Public Transit in Ontario: MIA

Honk. The car ahead rolls forward. Two centimetres. Drum the fingers, fiddle with the music, dying to use the smart phone. Move another centimetre. Or if you don’t have a car, you stand in the packed streetcar, no pole nearby to hold, sweat trickling down your back, practicing your public transit balance as the streetcar jerks forward and lurches to a stop. Or maybe you’re stuffed in a bus wondering how to get past the stroller to the doorway when you do eventually get to your stop. Or perhaps the subway is your route of choice, with people fighting and jostling to get off against the tide of rude people pushing prematurely to get on, the trains so far apart, many have to wait for the next anyway (and if you’re a regular, you know to wait for the third in a row when you’ll have a chance to get on and maybe even get a seat), then squeeze your way on and hope you don’t hang out in a tunnel because of smoke at track level before your stop.

This is Toronto’s commute, the longest in Canada, a drain on productivity, a negative on the economy, never mind our mental health.

Toronto has gone thirty years --. Let’s pause a moment and think about that timeframe. Thirty years. Three decades. Longer than a generation. Over a timespan so great we’ve seen Trudeau in power, resigned, dead; we’ve seen the old Ontario Big Blue Machine die, and a Liberal government come to majority twice.

And in all that time, Ontario built half a subway line to nowhere, Toronto sped up two routes, TTC service went into the crapper, while fares went up and up and Ontario crushed support.

We have not gone this long with no subway building since before the 1950s; with how long it’s taken just to begin extending the Spadina line north a few stops and with the addictive nature of talking, not spending, it’ll be fifty years before we see another rump of a line built.

Meanwhile Toronto’s commute grows every year. We get to work more tired, energy sapped from the angry commute and frustrating hours forced to do nada; we arrive home more fatigued than ten or twenty and definitely thirty years ago. With more time and energy spent on commuting, there’s less time for work and thinking and with family. And it shows in our slipping economy, our mental health, our move from a have province to a have not. Sure, sure recessions played a part, but this has been a slowly worsening problem that’s finally gotten so bad, the media and a few politicians are taking notice. But not enough.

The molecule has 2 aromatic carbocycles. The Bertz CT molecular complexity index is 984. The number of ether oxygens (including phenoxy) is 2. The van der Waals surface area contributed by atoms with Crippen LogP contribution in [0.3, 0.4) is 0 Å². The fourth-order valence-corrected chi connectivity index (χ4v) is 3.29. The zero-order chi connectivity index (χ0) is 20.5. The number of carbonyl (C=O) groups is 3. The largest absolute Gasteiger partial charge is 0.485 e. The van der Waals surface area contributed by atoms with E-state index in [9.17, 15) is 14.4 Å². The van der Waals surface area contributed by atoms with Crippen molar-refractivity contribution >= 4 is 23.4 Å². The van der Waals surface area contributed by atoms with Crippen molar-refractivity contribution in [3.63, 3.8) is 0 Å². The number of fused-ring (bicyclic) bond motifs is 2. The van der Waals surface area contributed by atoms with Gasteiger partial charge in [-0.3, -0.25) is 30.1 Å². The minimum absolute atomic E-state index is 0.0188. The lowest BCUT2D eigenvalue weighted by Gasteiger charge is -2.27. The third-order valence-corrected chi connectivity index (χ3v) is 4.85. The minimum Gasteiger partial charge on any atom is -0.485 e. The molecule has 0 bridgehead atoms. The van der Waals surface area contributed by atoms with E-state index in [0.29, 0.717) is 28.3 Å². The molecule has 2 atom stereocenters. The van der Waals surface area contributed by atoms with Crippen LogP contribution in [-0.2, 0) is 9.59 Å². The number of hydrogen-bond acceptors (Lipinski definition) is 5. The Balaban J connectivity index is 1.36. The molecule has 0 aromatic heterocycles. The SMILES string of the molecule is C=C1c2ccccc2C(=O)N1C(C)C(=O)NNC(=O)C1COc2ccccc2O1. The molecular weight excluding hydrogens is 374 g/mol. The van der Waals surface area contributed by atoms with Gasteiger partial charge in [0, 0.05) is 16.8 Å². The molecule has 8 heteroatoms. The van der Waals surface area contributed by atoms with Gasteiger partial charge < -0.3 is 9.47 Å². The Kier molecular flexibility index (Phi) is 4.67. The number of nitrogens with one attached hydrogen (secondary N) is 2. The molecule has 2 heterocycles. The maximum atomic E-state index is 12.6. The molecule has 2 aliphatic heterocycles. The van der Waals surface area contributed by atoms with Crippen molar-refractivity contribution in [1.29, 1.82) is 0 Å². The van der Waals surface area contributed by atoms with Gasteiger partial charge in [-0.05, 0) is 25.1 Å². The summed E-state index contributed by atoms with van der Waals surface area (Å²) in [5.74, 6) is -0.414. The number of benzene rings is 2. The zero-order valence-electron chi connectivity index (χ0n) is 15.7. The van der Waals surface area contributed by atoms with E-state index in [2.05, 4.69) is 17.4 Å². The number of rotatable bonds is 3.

Mayor Rob Ford came to power partly on his promise to build subways. The pent-up desperation for faster commutes showed in his victory. He understands that Torontonians and commuters from outside the city don’t want to spend half their day in a stuffed streetcar or bus stuck in gridlock and construction. He understands that our public transit is simply not big enough to carry our current population. And only subways are big enough and fast enough to meet the needs of working families.

When population grows, public transit must grow.


Including and especially downtown where there’s huge worker density.

I don’t know why this is such a difficult concept to grasp, why starting with Art Eggleton in the 1980s, doing nothing but resting on our long-gone TTC accolades has been the preferred route. But if politicians don’t get a grip, we might as well give up and agree Toronto will and is becoming a place where only the wealthy and poor live while the middle class move to cities that work, cities where they don’t have to spend so much time commuting and spend it instead on earning an income, part of which goes into taxes. The government loses too by not spending on public transit.

Of course, it’s frightening to politicians to have to spend catch-up money not just build-for-the-future money. We’re talking billions and mega billions on subway expansion, technological improvements, new and accessible cars and buses, expanding routes, and operating and maintenance expenses. But the longer they stall, the bigger the final hit. The Federal government must chip in. Their downloading back in the 1990s created part of the problem. And yes, it’s too bad the Conservatives squandered the surplus, but even US President George Bush understood how important subways are to the economy of a city and the US. People not moving fast to work = people not earning for themselves and for their country.

So what are the parties doing about it? Dalton McGuinty and the Liberals have said they’re spending big bucks already. It’s going to the Spadina Line extension and maybe the Sheppard line and Eglinton LRT, which should be a subway. Scarborough still has no subway line and so is disconnected from the rest of Toronto. As long as Scarborough remains disconnected and Scarberians have to fight through a bottleneck to get into the rest of the city, there can be no real infill growth there where there’s space, though the population influx demands it. McGuinty’s plans aren’t even on a par with the NDP’s of the 1990s. Totally inadequate to the needs of today’s working families and definitely don’t meet future needs.

That pretty much sums up the other parties too except that Andrea Horwath and the NDP have also pledged to return to 50/50 cost sharing for operating expenses. That should help Toronto’s budget and is a drip better than the PCs and Liberals. But where is the expansion money? The courage to do the necessary?

Under all Ontario parties, commute times will continue to lengthen. And we will continue to sit not work.